One road safety charity has come forward to add its support to a new drug driving law to be included in the Crime, Communications, and Court Bill, motoring experts recently revealed.
The new law, which will no longer require police to prove impairment, was praised by the senior campaigns officer for Brake, Ellen Booth, who remarked that its removal makes it that much more easier to tackle drug driving, a phenomenon that not only can land people in hospital but can also result in increased car insurance rates due to an expensive accident.
Enormous differences can be made in preventing crashes caused by drug driving by the end of this year through both the creation of a new offence in addition to allowing roadside drug screening equipment to be used, Ms Booth said. The road safety charity’s senior campaigns officer added that taking these steps will also make sure that those selfish few who have taken drugs and then gotten behind the wheel will be held accountable for their actions – especially if they lead to serious consequences for innocent third parties – and Ms Booth also said that it was crucial that the technical and legal aspects of the new law be fleshed out by an expert panel.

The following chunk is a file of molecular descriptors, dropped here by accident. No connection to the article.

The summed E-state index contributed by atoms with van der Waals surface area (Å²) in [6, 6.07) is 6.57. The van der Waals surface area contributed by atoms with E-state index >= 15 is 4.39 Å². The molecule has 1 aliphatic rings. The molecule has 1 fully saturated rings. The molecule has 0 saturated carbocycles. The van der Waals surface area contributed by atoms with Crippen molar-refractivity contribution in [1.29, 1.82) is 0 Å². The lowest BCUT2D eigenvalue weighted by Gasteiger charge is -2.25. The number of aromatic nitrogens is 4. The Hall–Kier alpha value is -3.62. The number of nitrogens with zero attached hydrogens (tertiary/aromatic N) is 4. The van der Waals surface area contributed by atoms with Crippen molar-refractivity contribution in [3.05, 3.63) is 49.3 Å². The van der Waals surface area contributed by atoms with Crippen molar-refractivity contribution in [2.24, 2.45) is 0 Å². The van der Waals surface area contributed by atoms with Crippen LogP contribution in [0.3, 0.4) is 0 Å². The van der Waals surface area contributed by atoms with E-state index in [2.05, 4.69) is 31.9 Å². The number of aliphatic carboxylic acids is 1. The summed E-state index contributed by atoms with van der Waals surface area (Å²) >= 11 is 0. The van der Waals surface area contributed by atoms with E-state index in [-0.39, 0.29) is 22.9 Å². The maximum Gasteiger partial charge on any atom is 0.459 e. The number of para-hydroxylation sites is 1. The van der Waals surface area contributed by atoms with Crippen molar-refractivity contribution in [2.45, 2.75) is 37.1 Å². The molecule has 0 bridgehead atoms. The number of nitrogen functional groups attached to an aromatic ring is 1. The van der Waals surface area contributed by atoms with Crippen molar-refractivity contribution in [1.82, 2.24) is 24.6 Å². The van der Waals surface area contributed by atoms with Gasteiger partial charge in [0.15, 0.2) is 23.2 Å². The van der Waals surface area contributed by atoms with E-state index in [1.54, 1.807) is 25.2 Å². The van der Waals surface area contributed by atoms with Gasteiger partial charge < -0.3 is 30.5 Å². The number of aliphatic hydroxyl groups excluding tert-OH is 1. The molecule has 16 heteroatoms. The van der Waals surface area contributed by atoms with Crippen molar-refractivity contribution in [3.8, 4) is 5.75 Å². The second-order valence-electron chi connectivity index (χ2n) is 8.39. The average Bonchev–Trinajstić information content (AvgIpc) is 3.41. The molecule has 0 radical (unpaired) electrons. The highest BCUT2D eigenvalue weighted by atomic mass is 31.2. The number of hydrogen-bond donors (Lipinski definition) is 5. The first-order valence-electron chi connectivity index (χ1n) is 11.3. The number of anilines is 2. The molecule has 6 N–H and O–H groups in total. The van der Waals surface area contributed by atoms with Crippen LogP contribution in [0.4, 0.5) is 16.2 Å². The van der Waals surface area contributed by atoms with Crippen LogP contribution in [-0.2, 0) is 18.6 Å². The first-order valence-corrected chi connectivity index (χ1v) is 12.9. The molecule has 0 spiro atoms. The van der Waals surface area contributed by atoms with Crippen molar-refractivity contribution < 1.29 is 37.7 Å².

Brake has long been recommending a zero-tolerance approach be adopted towards drug driving through the integration of an international evidence standard that makes it offence to be caught on even trace amounts of illegal drugs. Motorists under the influence put both themselves and other users of the road at a much heightened risk, as users could experience slowed reaction speeds or even hallucinatory episodes behind the wheel.